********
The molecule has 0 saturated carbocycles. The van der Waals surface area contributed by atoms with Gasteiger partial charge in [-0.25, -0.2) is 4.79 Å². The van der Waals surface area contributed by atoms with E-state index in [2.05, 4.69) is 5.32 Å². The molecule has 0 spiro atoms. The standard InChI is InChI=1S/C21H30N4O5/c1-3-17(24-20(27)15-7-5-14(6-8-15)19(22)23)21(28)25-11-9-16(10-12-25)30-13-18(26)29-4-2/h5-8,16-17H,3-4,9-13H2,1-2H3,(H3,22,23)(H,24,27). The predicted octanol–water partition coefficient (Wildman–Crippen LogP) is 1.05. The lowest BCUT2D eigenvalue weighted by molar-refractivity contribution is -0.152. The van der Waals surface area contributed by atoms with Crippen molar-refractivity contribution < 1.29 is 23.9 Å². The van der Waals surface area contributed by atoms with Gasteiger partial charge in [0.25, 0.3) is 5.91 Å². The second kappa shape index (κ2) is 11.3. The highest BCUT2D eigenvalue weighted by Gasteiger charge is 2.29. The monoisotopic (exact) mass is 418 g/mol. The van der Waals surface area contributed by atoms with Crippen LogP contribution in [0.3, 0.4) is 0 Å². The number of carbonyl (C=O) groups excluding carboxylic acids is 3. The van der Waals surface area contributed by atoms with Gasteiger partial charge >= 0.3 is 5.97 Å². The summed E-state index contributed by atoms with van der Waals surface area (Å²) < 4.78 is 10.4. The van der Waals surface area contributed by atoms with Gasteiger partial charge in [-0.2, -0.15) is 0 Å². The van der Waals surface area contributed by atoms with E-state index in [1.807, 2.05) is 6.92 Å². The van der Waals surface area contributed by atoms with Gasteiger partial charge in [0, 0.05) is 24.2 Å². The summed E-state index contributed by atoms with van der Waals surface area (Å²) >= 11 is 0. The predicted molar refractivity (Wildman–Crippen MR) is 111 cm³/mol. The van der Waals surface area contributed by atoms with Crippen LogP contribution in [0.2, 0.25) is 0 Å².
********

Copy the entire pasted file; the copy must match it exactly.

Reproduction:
The molecule has 0 saturated carbocycles. The van der Waals surface area contributed by atoms with Gasteiger partial charge in [-0.25, -0.2) is 4.79 Å². The van der Waals surface area contributed by atoms with E-state index in [2.05, 4.69) is 5.32 Å². The molecule has 0 spiro atoms. The standard InChI is InChI=1S/C21H30N4O5/c1-3-17(24-20(27)15-7-5-14(6-8-15)19(22)23)21(28)25-11-9-16(10-12-25)30-13-18(26)29-4-2/h5-8,16-17H,3-4,9-13H2,1-2H3,(H3,22,23)(H,24,27). The predicted octanol–water partition coefficient (Wildman–Crippen LogP) is 1.05. The lowest BCUT2D eigenvalue weighted by molar-refractivity contribution is -0.152. The van der Waals surface area contributed by atoms with Crippen molar-refractivity contribution < 1.29 is 23.9 Å². The van der Waals surface area contributed by atoms with Gasteiger partial charge in [0.25, 0.3) is 5.91 Å². The second kappa shape index (κ2) is 11.3. The highest BCUT2D eigenvalue weighted by Gasteiger charge is 2.29. The monoisotopic (exact) mass is 418 g/mol. The van der Waals surface area contributed by atoms with Crippen LogP contribution in [0.3, 0.4) is 0 Å². The number of carbonyl (C=O) groups excluding carboxylic acids is 3. The van der Waals surface area contributed by atoms with Gasteiger partial charge >= 0.3 is 5.97 Å². The summed E-state index contributed by atoms with van der Waals surface area (Å²) < 4.78 is 10.4. The van der Waals surface area contributed by atoms with Gasteiger partial charge in [-0.2, -0.15) is 0 Å². The van der Waals surface area contributed by atoms with E-state index in [1.807, 2.05) is 6.92 Å². The van der Waals surface area contributed by atoms with Gasteiger partial charge in [0, 0.05) is 24.2 Å². The summed E-state index contributed by atoms with van der Waals surface area (Å²) >= 11 is 0. The predicted molar refractivity (Wildman–Crippen MR) is 111 cm³/mol. The van der Waals surface area contributed by atoms with Crippen LogP contribution in [0.2, 0.25) is 0 Å².